Air Pollution Kills One In 10 Children Under The Age Of Five Globally: WHO Report

Air Pollution Kills One In 10 Children Under The Age Of Five Globally: WHO Report

'Air Pollution and Child Health: Prescribing Clean Air', a report by the World Health Organisation (WHO) highlights the health impact of pollution on children and pregnant women
Air Pollution, News
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93 Per Cent Of World’s Children Exposed To High Levels Of PM 2.5: WHO ReportAccording to the WHO report, in 2016 alone, 6,00,000 children under 15 years of age died due to pollution

New Delhi: Right to breathing clean air is a distant dream and air pollution is a full blown health crisis if one goes by the World Health Organisation’s (WHO) latest report titled ‘Air Pollution and Child Health: Prescribing Clean Air’. The report assesses the global impact of air pollution on children’s health and was released in Geneva a day before the world’s first Global Conference on Pollution and Health on October 30- November 1.

Top 5 Findings of WHO Report on Air Pollution

  1. One in 10 children under the age of five dies globally, courtesy air pollution prevailing around the globe. The statistics prove air pollution to be one of the leading threats to child health.
  2. In the year 2016 alone, globally 6 lakh children under 15 years of age died due to the joint effects of ambient and household air pollution.
  3. Nearly 93 per cent of the World’s children (about 1.8 billion under 15 years of age and nearly 630 million under five years of age) are exposed to the levels of particulate matter (PM) 2.5 which are much higher than the levels approved by WHO. According to the WHO air quality guidelines, while the 24-hour safe standard for PM 2.5 is 25 μg/m3, annual mean is 10 μg/m3. PM 2.5, an ultrafine particulate matter measuring less than 20 times the width of a human hair travels more deeply into our lungs and affects adversely.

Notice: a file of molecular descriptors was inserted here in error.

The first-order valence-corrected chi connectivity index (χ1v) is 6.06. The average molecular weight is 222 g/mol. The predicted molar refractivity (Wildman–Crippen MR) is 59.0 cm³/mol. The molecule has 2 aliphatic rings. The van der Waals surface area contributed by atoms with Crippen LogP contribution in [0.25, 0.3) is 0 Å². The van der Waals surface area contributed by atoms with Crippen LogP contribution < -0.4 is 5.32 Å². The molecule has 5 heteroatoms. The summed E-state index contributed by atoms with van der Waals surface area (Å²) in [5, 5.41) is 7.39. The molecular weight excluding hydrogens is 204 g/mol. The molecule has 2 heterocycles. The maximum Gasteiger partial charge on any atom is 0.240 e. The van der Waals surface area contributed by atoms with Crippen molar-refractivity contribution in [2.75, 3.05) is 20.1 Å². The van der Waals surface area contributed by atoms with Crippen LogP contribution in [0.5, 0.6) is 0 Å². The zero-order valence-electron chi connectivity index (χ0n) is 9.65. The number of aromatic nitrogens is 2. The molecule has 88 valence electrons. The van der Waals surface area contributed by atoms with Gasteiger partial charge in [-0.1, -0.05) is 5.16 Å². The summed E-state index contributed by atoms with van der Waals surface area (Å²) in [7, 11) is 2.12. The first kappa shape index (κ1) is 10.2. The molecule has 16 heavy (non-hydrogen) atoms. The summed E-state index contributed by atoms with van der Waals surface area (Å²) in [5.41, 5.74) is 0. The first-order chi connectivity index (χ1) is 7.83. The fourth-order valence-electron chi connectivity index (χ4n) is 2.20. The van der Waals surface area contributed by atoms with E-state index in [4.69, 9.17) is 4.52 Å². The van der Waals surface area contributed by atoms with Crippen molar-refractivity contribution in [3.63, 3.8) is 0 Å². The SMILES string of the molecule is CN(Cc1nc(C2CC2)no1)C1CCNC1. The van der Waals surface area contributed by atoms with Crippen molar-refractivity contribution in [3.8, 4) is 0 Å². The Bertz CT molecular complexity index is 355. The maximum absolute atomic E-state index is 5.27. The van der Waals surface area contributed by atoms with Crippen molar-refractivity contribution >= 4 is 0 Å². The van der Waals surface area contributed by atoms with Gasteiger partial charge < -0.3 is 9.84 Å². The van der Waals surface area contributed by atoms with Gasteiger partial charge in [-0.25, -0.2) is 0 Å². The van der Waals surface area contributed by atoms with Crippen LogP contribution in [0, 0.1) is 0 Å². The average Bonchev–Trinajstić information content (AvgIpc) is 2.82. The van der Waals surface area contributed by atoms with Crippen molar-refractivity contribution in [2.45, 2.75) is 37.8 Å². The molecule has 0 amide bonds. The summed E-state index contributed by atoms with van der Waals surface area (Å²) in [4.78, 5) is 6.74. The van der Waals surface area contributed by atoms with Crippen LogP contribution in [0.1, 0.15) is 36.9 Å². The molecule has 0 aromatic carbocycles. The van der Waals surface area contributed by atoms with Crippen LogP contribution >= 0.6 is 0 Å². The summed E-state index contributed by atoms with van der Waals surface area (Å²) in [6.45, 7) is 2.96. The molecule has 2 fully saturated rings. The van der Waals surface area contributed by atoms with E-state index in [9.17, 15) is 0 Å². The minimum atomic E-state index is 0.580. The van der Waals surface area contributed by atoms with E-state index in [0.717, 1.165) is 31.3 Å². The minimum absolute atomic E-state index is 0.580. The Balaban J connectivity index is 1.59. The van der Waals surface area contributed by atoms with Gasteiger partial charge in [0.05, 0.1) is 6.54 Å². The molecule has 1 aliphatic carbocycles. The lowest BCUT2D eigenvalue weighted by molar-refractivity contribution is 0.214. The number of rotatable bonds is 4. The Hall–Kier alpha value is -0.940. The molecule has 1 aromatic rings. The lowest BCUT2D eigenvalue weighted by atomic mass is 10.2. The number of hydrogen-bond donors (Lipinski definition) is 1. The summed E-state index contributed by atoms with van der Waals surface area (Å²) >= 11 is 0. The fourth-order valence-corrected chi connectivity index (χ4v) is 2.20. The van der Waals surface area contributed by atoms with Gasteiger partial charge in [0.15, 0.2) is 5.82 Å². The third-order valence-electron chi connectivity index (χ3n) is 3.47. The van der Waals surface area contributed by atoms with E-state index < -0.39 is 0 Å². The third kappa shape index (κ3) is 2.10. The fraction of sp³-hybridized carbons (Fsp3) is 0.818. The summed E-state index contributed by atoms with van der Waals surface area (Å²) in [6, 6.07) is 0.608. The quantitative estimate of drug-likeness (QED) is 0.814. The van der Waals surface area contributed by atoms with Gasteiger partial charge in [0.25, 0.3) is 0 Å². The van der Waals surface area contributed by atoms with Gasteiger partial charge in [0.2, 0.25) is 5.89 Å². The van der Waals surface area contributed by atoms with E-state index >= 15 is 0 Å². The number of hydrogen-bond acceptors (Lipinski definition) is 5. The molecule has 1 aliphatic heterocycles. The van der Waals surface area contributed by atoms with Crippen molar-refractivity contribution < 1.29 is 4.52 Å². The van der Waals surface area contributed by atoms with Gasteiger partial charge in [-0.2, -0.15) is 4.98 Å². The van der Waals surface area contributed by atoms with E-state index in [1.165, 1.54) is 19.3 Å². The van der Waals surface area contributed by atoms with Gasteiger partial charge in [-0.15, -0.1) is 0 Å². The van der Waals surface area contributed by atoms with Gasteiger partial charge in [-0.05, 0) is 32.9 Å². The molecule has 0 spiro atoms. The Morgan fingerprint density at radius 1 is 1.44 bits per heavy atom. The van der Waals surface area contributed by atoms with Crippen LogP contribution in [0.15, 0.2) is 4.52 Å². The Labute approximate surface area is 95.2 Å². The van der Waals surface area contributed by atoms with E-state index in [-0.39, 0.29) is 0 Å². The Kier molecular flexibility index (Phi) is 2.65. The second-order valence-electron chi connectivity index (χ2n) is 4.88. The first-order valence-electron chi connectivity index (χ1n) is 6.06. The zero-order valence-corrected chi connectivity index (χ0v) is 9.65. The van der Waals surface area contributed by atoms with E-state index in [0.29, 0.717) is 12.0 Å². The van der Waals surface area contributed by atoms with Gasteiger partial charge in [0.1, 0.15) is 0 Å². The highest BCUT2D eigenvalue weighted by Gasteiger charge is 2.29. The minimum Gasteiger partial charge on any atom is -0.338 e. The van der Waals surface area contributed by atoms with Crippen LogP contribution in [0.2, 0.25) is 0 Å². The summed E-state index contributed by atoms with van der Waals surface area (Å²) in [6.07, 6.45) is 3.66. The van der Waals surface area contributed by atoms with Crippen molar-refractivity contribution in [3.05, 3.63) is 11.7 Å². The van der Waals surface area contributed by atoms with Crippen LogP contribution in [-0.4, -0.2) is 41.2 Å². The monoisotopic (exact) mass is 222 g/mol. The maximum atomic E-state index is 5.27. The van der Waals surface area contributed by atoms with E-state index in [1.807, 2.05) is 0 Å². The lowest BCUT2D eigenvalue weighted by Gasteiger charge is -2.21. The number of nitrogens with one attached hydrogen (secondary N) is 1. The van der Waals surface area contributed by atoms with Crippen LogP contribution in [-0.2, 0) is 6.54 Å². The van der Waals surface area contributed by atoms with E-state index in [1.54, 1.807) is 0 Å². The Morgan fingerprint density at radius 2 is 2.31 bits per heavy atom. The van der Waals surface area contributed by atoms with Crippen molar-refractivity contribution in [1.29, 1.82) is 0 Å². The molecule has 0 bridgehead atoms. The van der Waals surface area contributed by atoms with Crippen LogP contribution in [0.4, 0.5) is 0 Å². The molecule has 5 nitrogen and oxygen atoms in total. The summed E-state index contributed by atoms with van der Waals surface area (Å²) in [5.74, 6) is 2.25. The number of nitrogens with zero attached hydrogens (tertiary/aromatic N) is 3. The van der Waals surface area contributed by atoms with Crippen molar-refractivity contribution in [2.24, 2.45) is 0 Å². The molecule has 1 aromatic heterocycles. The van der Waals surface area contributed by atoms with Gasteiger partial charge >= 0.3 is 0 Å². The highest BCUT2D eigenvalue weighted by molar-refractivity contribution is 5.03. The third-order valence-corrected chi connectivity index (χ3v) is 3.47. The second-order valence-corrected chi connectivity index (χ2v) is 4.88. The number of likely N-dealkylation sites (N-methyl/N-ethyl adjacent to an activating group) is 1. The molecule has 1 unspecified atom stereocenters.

4. Highlighting children’s exposure to PM 2.5 levels above the WHO air quality guidelines, the reports says, while in low and middle income countries around the world, 98 per cent of all children under the age of five are exposed to PM 2.5 levels above WHO air quality guidelines, in high income countries, it is 52 per cent of children.
  5. The report also highlights the impact of air pollution on pregnant women, especially those who are exposed to wood and dung burning. Air pollution not only causes low birth rate, but also impacts the fetus. According to the report, pollutants in placenta blocks and clots the blood vessels in the fetus which essentially means there will be less oxygen that will go to child’s brain. According to doctors, this leads to deformity and also affects cognitive behaviour.

Also Read: Air Pollution: Haze Hovers Over Delhi As Peak Pollution Season Arrives

Watch:

NDTV – Dettol Banega Swachh India campaign lends support to the Government of India’s Swachh Bharat Mission (SBM). Helmed by Campaign Ambassador Amitabh Bachchan, the campaign aims to spread awareness about hygiene and sanitation, the importance of building toilets and making India open defecation free (ODF) by October 2019, a target set by Prime Minister Narendra Modi, when he launched Swachh Bharat Abhiyan in 2014. Over the years, the campaign has widened its scope to cover issues like air pollutionwaste managementplastic banmanual scavenging and menstrual hygiene. The campaign has also focused extensively on marine pollutionclean Ganga Project and rejuvenation of Yamuna, two of India’s major river bodies.

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